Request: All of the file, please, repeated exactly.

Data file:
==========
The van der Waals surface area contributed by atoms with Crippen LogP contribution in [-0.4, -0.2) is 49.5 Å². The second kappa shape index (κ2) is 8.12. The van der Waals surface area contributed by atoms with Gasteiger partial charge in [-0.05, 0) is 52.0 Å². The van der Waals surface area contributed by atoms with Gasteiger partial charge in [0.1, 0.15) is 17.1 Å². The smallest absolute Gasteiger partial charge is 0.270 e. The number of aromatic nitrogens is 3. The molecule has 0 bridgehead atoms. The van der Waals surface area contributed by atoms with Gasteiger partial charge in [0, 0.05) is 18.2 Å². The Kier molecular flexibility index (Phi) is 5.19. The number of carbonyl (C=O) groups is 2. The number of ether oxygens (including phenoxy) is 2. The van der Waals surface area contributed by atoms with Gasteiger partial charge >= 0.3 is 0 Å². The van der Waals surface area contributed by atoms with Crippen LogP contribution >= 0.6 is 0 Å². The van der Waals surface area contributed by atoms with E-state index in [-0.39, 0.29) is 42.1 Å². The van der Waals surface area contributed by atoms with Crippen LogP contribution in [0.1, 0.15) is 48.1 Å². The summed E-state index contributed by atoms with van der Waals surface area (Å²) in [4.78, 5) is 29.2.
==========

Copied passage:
The van der Waals surface area contributed by atoms with Crippen LogP contribution in [-0.4, -0.2) is 49.5 Å². The second kappa shape index (κ2) is 8.12. The van der Waals surface area contributed by atoms with Gasteiger partial charge in [-0.05, 0) is 52.0 Å². The van der Waals surface area contributed by atoms with Gasteiger partial charge in [0.1, 0.15) is 17.1 Å². The smallest absolute Gasteiger partial charge is 0.270 e. The number of aromatic nitrogens is 3. The molecule has 0 bridgehead atoms. The van der Waals surface area contributed by atoms with Gasteiger partial charge in [0, 0.05) is 18.2 Å². The Kier molecular flexibility index (Phi) is 5.19. The number of carbonyl (C=O) groups is 2. The number of ether oxygens (including phenoxy) is 2. The van der Waals surface area contributed by atoms with Gasteiger partial charge >= 0.3 is 0 Å². The van der Waals surface area contributed by atoms with Crippen LogP contribution >= 0.6 is 0 Å². The van der Waals surface area contributed by atoms with E-state index in [-0.39, 0.29) is 42.1 Å². The van der Waals surface area contributed by atoms with Crippen LogP contribution in [0.1, 0.15) is 48.1 Å². The summed E-state index contributed by atoms with van der Waals surface area (Å²) in [4.78, 5) is 29.2.